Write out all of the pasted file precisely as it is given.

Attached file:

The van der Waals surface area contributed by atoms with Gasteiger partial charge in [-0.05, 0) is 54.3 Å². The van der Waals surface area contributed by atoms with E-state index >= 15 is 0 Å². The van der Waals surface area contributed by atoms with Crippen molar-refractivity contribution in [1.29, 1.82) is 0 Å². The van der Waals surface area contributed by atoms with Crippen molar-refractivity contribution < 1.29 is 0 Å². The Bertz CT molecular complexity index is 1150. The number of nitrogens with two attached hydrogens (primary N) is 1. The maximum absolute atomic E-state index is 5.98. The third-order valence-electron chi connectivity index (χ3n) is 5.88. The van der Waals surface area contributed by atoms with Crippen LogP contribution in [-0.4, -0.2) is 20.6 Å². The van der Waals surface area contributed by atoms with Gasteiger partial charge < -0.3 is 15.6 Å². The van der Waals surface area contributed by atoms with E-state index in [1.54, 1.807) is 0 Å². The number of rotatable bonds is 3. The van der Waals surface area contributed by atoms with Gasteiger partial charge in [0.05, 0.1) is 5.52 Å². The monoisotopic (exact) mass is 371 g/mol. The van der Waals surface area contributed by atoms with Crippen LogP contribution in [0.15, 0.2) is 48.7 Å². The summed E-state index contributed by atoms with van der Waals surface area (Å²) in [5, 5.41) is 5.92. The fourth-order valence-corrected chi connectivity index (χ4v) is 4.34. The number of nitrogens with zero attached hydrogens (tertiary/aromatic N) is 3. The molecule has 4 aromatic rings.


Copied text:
The van der Waals surface area contributed by atoms with Gasteiger partial charge in [-0.05, 0) is 54.3 Å². The van der Waals surface area contributed by atoms with E-state index >= 15 is 0 Å². The van der Waals surface area contributed by atoms with Crippen molar-refractivity contribution in [1.29, 1.82) is 0 Å². The van der Waals surface area contributed by atoms with Crippen molar-refractivity contribution < 1.29 is 0 Å². The Bertz CT molecular complexity index is 1150. The number of nitrogens with two attached hydrogens (primary N) is 1. The maximum absolute atomic E-state index is 5.98. The third-order valence-electron chi connectivity index (χ3n) is 5.88. The van der Waals surface area contributed by atoms with Crippen LogP contribution in [-0.4, -0.2) is 20.6 Å². The van der Waals surface area contributed by atoms with Gasteiger partial charge < -0.3 is 15.6 Å². The van der Waals surface area contributed by atoms with E-state index in [1.54, 1.807) is 0 Å². The number of rotatable bonds is 3. The van der Waals surface area contributed by atoms with Gasteiger partial charge in [0.05, 0.1) is 5.52 Å². The monoisotopic (exact) mass is 371 g/mol. The van der Waals surface area contributed by atoms with Crippen LogP contribution in [0.15, 0.2) is 48.7 Å². The summed E-state index contributed by atoms with van der Waals surface area (Å²) in [5, 5.41) is 5.92. The fourth-order valence-corrected chi connectivity index (χ4v) is 4.34. The number of nitrogens with zero attached hydrogens (tertiary/aromatic N) is 3. The molecule has 4 aromatic rings.